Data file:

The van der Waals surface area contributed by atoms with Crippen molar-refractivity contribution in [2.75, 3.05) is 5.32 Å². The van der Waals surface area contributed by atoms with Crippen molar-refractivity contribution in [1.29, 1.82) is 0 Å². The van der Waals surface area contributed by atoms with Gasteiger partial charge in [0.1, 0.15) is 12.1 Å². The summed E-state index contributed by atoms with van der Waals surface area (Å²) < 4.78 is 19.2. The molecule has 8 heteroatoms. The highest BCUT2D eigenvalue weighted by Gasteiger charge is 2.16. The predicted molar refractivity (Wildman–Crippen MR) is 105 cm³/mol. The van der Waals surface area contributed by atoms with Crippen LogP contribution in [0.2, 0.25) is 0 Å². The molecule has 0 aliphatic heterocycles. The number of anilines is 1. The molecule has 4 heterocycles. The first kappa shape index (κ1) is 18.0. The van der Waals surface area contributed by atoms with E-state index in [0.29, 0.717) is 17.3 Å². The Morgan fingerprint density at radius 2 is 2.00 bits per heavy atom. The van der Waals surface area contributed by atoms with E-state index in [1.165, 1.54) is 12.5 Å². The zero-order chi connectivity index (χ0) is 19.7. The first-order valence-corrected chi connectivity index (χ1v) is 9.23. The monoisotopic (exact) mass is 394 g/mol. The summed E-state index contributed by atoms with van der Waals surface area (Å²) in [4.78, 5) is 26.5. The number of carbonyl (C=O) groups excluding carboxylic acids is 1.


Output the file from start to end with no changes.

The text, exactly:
The van der Waals surface area contributed by atoms with Crippen molar-refractivity contribution in [2.75, 3.05) is 5.32 Å². The van der Waals surface area contributed by atoms with Crippen molar-refractivity contribution in [1.29, 1.82) is 0 Å². The van der Waals surface area contributed by atoms with Gasteiger partial charge in [0.1, 0.15) is 12.1 Å². The summed E-state index contributed by atoms with van der Waals surface area (Å²) < 4.78 is 19.2. The molecule has 8 heteroatoms. The highest BCUT2D eigenvalue weighted by Gasteiger charge is 2.16. The predicted molar refractivity (Wildman–Crippen MR) is 105 cm³/mol. The van der Waals surface area contributed by atoms with Crippen LogP contribution in [0.2, 0.25) is 0 Å². The molecule has 0 aliphatic heterocycles. The number of anilines is 1. The molecule has 4 heterocycles. The first kappa shape index (κ1) is 18.0. The van der Waals surface area contributed by atoms with E-state index in [0.29, 0.717) is 17.3 Å². The Morgan fingerprint density at radius 2 is 2.00 bits per heavy atom. The van der Waals surface area contributed by atoms with E-state index in [1.165, 1.54) is 12.5 Å². The zero-order chi connectivity index (χ0) is 19.7. The first-order valence-corrected chi connectivity index (χ1v) is 9.23. The monoisotopic (exact) mass is 394 g/mol. The summed E-state index contributed by atoms with van der Waals surface area (Å²) in [4.78, 5) is 26.5. The number of carbonyl (C=O) groups excluding carboxylic acids is 1.